Sociology

In primate colony, titi monkey dads take on the role of Mr. Mom

February 02, 2007|By Carrie Peyton Dahlberg | Carrie Peyton Dahlberg,McClatchy-Tribune

SACRAMENTO, Calif. -- In a double row of cages at the University of California, Davis' primate center, families of little brown titi monkeys lead a peculiar life.

Dad pretty much raises the kids. Mom tends to reject them, except at feeding time.

Researchers are hoping this world of kindly dads and intolerant moms, of males who are merely attentive and others who've become downright clingy, can shed light on the biology underlying human behavior.

"This is about as close as we can get to being related to us in an animal that's monogamous" and that can be studied easily in a lab, said Karen Bales, a UC Davis psychology professor.

The titi monkeys housed at the California National Primate Research Center comprise the nation's only research colony of a South American species well-known for its steadfast monogamy, along with a rough brand of mothering that could come right out of a tabloid tell-all.

"In most monogamous species, the dads are really good. It's just taken to an extreme in titi monkeys because the moms are kind of bad," Bales said. "Sometimes you watch a titi monkey mom and you feel like she doesn't like her babies."

Titi babies tend to ride draped across a parent's shoulders, and when mom wants the kid off her back, her favorite strategy for shifting responsibility is to make the baby cry.

"She'll rub it up against the side of the cage, or in the wild against a tree branch, to make it cry, or nip it a little, and then daddy will come get it," Bales said.

Both parents will come running to their baby's cry if researchers place the infant on the ground, but mom will often pick it up and hand it to dad.

There are exceptions, and the primate center's 64-titi colony houses one unusually doting mother.

It's also got a smattering of kids who spend lots of time toting younger siblings, and Bates and Sally Mendoza, a UC Davis psychology professor who focuses on monogamy, have a theory about why.

Mendoza, who's been studying titi monkeys for decades, was trying to create a handful of standoffish titi males by suctioning out a small section of their brains that seemed to regulate social behavior.

Instead, the surgeries three years ago inadvertently created ultra-social males, clingy guys who hover beside their mates, "eating together, sleeping together, everything together," Mendoza said.

She thinks she may have disrupted a part of the brain that regulates addictive behavior, basically making the monkeys unusually addicted to their sweethearts.

As dads, the surgically altered males seem especially tolerant of their kids, which in turn could be creating more hands-on big brothers and sisters.

"It could be just a chance thing. We don't know yet," Mendoza said. But the fathers are raising "a group of kids which are carrying their siblings as much as 25 percent of the time, which is unusual."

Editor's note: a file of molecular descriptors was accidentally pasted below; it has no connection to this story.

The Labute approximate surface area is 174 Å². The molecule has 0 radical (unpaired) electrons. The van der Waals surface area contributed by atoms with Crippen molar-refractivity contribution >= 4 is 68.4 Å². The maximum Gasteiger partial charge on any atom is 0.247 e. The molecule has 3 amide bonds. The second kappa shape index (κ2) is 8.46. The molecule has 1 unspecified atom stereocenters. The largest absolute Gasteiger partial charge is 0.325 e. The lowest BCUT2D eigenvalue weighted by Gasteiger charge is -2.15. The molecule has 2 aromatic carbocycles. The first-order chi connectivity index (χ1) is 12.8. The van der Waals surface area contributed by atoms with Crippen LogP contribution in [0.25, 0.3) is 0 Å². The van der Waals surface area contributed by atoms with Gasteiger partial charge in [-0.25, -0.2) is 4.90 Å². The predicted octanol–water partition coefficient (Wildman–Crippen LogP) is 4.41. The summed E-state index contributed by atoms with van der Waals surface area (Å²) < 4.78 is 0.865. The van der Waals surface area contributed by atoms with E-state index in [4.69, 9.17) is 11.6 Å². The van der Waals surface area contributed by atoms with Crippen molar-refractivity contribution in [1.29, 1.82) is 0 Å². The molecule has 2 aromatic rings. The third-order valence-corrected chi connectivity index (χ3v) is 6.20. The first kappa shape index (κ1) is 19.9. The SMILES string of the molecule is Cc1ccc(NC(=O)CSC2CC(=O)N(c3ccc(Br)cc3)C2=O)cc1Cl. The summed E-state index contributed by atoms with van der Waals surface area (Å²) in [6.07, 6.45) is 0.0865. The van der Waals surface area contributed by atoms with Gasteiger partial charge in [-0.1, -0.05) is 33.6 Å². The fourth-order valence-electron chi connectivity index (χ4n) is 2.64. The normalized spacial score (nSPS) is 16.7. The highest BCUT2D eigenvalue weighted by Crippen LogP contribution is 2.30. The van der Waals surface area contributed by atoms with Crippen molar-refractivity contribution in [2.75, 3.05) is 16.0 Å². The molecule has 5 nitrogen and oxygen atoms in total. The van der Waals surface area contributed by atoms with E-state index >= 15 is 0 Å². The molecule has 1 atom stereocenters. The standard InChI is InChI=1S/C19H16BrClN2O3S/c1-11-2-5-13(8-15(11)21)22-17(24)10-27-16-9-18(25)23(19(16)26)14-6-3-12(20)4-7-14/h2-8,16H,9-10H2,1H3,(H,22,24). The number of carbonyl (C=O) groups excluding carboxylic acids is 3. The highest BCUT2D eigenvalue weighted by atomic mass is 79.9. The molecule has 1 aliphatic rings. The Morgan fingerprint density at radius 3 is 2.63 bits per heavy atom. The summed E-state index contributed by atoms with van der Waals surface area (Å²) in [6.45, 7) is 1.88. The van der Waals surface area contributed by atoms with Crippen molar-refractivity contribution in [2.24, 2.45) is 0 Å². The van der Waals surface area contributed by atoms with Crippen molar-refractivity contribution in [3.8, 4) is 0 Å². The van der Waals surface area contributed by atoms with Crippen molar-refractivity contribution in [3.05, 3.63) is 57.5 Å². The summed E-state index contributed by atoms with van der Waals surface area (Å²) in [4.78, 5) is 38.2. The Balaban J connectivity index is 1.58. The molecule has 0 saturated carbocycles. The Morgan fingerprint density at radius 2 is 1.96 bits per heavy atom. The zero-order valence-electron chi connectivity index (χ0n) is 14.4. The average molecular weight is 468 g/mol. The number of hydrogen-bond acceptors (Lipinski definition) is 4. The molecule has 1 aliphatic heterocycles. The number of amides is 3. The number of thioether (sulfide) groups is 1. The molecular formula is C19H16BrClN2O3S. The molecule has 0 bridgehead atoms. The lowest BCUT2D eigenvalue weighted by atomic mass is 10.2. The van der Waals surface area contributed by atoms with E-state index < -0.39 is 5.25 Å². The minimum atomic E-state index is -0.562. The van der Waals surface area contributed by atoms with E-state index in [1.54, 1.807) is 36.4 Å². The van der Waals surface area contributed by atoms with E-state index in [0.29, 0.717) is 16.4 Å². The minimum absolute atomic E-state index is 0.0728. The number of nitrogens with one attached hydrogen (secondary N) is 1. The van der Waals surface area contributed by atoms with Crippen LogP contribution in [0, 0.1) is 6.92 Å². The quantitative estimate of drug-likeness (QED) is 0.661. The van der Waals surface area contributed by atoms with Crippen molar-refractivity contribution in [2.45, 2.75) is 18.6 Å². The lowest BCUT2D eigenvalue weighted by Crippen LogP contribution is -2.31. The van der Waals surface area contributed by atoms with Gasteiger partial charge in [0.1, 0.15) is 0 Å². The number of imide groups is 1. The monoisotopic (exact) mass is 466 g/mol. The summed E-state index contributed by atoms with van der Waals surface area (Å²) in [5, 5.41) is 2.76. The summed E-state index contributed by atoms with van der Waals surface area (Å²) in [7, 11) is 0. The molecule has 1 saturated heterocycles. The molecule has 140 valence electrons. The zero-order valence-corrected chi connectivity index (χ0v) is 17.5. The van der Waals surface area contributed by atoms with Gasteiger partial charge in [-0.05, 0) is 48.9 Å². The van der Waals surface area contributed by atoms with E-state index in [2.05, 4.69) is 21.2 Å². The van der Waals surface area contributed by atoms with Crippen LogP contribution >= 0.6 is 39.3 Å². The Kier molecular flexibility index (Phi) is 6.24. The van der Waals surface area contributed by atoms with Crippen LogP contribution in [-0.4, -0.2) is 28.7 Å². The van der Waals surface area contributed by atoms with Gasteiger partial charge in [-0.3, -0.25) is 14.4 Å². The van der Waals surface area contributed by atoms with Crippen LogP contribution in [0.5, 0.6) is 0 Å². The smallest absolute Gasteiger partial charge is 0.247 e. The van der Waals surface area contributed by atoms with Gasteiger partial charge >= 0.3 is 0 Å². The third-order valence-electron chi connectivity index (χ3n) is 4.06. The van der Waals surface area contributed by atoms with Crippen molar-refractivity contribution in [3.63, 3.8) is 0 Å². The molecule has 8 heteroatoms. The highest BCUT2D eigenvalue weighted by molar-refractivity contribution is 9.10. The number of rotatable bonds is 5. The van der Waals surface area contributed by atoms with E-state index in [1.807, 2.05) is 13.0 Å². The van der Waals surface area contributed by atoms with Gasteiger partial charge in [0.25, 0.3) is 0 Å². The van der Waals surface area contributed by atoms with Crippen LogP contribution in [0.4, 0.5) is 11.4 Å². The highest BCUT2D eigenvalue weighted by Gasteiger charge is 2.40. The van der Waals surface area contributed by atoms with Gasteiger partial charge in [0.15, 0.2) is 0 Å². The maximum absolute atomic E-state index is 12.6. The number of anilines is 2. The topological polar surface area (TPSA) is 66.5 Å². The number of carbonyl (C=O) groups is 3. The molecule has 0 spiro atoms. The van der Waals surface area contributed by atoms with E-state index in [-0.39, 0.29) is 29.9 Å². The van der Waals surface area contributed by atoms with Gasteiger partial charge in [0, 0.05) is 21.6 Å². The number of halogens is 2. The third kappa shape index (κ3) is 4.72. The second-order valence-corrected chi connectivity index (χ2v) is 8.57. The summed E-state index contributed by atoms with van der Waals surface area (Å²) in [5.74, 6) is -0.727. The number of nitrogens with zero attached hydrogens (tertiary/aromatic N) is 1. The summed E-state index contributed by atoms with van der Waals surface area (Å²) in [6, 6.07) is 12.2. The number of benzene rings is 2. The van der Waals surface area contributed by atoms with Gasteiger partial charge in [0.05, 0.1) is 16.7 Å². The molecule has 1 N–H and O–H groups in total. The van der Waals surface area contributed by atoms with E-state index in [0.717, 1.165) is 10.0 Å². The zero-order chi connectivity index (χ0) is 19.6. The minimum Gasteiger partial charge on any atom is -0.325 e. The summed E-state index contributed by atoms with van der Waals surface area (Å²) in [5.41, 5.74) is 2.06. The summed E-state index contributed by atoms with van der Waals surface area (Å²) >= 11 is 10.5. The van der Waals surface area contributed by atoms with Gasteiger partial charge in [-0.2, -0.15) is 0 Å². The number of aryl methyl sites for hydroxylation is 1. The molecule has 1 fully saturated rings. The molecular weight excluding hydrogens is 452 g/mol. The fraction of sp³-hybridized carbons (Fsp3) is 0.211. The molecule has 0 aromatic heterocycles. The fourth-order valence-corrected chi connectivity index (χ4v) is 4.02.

Now, Mendoza and Bates want to look at the long-term impact of these superdads on future generations. Will their offspring be more attentive fathers?

The researchers have applied for a grant to compare the children of these titi monkeys with those of "bad" dads, the ones who groom their youngsters less, carry them less often and have a lower offspring survival rate.

In time, they'd like to know not only what creates the healthiest kids, but also whether there are ways to undo the damage inflicted by poor parenting.

Ultimately, Mendoza believes the neurobiology of monkey relationships - what's happening in the brain when boy meets girl or when a baby arrives - will provide a key to understanding human health.

"We know that sociality has a big impact on every disease process," she said. "Just about any disease you can imagine is probably made worse by not having a completely functional, supportive social environment."

But we don't know what exactly happens in our minds and in our bodies to confer extra protection to those with strong social circles.

Among the puzzles, said Mendoza: How does a love relationship stack up against friendships in bolstering health and disease resistance?

In her efforts to better understand pair bonding, she and Bates have also been looking at the titi monkey equivalent of young love. They've been doing brain imaging studies comparing long-established couples with pairs matched by researchers after their first 48 hours together.

The preliminary results might not surprise anyone who's ever been in the throes of new love.

"These are different states of being," said Bales, with the newly matched undergoing a storm of changes in "multiple, multiple brain areas" after boy meets girl.

There's much greater activity in parts of the brain that regulate social recognition, anxiety, aggression, the reward-pleasure system, and, of course, sex.

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